It was always a bit of a dream of mine to see a puffin. I was just so excited! I stayed there a while watching and admiring them, trying to remember it forever. Under the cloudy skies and wind, it got a bit chilly after a little while, and we decided to head back at low tide to see how much closer we could see them then.
When we came back at low tide, there was a lot less bird activity, but a lot more people! There weren’t so many birds flying in the sky overhead, but we could get much closer and see the puffins better. They also seemed more settled and I thought there were more sitting on their nests. I could even see their orange feet this time! I’m so glad we were able to go and see them. It turned out much better than I’d hoped as I worried we wouldn’t see any puffins. It definitely exceeded my expectations and I don’t think I’ll ever forget it! I’m so glad I got to go see these birds in the wild and hope their dwindling numbers turn around so others can enjoy them, too. This was a trip well-worth making.
Another attraction at Cannon Beach is the tide-pools at low tide. A group of dedicated volunteers come at low tide to setup a perimeter around the pools in order to protect the delicate marine life living there. They educate visitors on the life there and encourage them to view, but not disturb the creatures. I was too enraptured by the puffins to spend much time a the tide pools, but there were quite a few people around them.
We ran into another volunteer with the Oregon Department of Fish & Wildlife who spends 20 hours a week on the beach monitoring the nests, number of puffins and successful pairs. The day we were there, he said he’d counted 19. He’s been doing this for a number of years. I was very impressed with his immense dedication! He had a spotting scope set up that we got to look through and see a puffin a bit closer than we had before. I’m so glad these people were spending their time educating the public.
Just about two weeks ago here, we had some snow fall and the world was turned into a fleeting winter wonderland. The next couple of days could not have been more different with abundant sunshine and warm temperatures and the weather has not looked back since!
Spring officially sprung yesterday on the Spring Equinox according to the calendar, which is defined by the day and time the equator passes under the center of the sun. Of course, its only the northern half of the world that experiences spring while our southern neighbours enjoy the Autumnal Equinox.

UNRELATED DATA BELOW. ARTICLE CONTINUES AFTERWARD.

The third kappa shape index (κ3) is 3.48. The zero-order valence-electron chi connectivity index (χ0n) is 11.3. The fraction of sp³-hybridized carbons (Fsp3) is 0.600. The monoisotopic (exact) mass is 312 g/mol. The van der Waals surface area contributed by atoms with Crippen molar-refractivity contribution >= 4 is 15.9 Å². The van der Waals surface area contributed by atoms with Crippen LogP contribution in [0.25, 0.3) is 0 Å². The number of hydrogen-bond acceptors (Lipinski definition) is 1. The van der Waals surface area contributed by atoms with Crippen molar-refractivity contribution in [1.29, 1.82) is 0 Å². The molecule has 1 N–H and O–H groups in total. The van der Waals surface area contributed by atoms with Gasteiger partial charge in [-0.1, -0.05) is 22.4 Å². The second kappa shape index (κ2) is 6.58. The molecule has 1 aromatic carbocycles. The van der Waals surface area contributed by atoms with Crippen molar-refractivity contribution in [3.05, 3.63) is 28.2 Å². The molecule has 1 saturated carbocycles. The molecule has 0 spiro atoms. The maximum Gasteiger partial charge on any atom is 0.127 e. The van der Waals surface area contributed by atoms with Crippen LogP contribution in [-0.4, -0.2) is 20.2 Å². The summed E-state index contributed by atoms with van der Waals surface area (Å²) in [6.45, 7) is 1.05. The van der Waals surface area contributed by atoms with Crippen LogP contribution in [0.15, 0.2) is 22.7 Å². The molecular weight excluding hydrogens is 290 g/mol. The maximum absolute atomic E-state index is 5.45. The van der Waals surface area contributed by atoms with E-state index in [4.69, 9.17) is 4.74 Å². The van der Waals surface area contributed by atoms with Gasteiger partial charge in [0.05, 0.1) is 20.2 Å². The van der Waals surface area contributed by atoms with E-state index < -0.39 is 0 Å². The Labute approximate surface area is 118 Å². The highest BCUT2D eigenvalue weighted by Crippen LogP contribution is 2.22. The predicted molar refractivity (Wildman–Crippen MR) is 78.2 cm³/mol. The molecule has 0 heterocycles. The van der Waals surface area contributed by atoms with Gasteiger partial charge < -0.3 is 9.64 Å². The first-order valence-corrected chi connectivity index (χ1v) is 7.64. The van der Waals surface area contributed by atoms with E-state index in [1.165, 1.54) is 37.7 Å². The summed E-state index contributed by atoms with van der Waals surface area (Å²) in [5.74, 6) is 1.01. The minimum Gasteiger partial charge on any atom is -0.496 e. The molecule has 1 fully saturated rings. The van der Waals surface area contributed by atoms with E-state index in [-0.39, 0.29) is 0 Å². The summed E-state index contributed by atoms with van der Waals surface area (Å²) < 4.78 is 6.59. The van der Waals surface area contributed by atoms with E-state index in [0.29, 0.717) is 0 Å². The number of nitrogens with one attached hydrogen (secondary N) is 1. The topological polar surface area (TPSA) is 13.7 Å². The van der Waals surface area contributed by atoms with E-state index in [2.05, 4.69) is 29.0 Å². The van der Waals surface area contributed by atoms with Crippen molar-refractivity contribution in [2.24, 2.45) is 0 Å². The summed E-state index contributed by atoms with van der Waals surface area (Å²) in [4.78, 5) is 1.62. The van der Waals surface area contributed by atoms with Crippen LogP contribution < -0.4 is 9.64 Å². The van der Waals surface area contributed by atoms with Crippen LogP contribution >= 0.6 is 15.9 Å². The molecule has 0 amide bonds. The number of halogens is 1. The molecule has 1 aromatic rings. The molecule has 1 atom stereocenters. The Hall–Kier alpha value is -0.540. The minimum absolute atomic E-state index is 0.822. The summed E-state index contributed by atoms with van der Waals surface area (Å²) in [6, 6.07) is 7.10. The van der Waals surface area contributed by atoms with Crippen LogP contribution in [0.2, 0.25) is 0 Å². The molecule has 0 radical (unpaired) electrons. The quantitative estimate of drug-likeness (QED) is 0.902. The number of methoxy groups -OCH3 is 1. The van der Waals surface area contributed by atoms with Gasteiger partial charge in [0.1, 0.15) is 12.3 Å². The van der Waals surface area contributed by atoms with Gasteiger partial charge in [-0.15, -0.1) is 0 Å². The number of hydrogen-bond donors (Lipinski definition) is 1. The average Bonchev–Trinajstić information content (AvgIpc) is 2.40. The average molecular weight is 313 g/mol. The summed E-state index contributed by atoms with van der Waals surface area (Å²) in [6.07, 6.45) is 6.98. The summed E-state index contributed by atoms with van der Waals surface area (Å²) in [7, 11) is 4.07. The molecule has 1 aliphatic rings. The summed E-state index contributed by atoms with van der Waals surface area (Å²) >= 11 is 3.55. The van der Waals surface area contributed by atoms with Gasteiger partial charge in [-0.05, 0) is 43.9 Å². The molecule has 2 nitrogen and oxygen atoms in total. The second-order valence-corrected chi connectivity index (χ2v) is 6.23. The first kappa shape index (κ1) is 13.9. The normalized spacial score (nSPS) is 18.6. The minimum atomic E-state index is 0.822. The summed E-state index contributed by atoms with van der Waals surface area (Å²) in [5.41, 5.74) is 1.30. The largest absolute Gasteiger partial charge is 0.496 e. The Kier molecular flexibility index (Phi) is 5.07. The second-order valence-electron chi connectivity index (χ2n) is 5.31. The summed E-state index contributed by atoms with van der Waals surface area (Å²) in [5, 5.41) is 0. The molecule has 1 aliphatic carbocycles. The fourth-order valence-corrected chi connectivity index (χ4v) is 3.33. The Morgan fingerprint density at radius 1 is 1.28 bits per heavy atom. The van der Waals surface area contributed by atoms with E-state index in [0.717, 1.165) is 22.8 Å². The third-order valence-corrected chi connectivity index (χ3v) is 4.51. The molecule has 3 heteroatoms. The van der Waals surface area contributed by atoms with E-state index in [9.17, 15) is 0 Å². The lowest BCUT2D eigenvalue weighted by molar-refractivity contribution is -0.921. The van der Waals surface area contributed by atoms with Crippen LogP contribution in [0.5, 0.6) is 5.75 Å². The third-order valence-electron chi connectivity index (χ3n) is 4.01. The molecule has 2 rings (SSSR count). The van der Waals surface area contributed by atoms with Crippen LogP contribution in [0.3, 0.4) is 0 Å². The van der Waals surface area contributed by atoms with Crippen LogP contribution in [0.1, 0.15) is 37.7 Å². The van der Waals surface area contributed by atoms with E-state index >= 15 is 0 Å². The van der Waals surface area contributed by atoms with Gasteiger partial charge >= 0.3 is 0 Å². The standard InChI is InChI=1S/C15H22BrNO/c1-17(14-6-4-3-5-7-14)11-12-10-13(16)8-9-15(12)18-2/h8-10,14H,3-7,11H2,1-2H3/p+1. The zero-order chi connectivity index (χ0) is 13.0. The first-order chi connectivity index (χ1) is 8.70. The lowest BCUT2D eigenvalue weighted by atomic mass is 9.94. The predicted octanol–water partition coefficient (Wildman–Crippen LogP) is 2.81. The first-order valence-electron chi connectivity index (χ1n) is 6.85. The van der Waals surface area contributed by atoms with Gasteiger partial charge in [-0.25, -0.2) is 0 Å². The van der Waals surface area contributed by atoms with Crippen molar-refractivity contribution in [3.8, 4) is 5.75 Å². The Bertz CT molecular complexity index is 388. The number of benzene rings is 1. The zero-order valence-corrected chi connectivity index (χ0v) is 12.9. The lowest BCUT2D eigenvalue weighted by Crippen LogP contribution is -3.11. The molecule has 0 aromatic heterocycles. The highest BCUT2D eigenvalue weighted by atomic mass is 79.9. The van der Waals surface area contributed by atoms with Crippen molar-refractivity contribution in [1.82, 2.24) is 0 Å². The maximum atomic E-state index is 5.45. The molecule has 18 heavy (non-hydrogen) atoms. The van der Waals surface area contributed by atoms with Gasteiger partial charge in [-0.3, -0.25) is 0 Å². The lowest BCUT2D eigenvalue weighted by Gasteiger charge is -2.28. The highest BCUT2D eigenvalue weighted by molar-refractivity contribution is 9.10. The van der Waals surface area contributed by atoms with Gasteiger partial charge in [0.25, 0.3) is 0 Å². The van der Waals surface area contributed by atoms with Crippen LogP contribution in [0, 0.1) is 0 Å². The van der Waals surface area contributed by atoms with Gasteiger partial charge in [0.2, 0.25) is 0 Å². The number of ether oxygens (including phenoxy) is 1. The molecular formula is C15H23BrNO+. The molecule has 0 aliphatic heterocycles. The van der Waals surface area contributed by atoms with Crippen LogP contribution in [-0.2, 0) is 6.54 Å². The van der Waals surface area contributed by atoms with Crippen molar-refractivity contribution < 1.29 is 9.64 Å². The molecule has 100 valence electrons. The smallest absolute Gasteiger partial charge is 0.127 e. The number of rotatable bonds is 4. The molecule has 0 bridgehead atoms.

Besides the calendar, everything around me seems to be showing its time for spring, too! I’ve heard the juncos and sparrows start singing their songs, Anna’s Hummingbirds have likely already been busy mating this year, and on Sunday I saw my first Tree Swallows of the season while gardening in my backyard!
A couple of weeks ago, I saw my first Violet-green Swallows of the season and I saw even more today! They are bringing spring on their wings, coming to feed on insects coming to life with the warmer temperatures and longer days. I’ve spied a number of Turkey Vultures flying overhead and even saw one in a ditch on the side of the road probably cleaning up roadkill. Migration has begun!
Trees and bushes are beginning to sprout buds and blooms, filling the fresh spring air with the early scents of flowers. Crocuses and daffodils add splashes of colour to the ground along sidewalks, trails, in gardens and beneath trees. Everywhere, new life is blooming around me while every day brings change.
Crocuses blooming in my garden
Primrose peeks through leaves
Daffodils about to spring brilliant blooms.
Spring is undeniably a time of change, new life and hope! Simply put, I hope you enjoy it as much as me when it comes wherever you are. Take time to literally smell the roses, and lilies, and lilacs and all your local natives, too! Sometimes I find myself wishing spring could last all year long as I think its my favourite season. Wouldn’t that be a lovely, beautiful world?
After we visited Haines, AK and saw the incredible Bald Eagles at the Chilkat River last November, we re-boarded the Alaska Marine Highway rode south down the Lynn Canal to explore Juneau, the state capital and the nearby Mendenhall Valley.
Our first day there, the weather was clear and cold with snow lingering on some of the lower hills, making for a nice wintry Alaskan scene. It was the perfect day to visit the nearby Mendenhall Glacier in the Tongass National Forest. Though it was a bit cold, it wasn’t too bad and the freshly fallen snow made the glacier look bigger, brighter and more impressive as we would later learn.
The glacier, like many others today, has been retreating for decades. The glacier’s terminus empties into Mendenhall Lake, depositing massive amounts of silt and clay into the lake and Mendenhall River that flow a few short miles into the sea. The glacier is part of the larger Juneau Icefield which extends into British Columbia to the east. On the east side of the lake, Nugget Falls flows into the icy water from the Nugget Glacier upstream.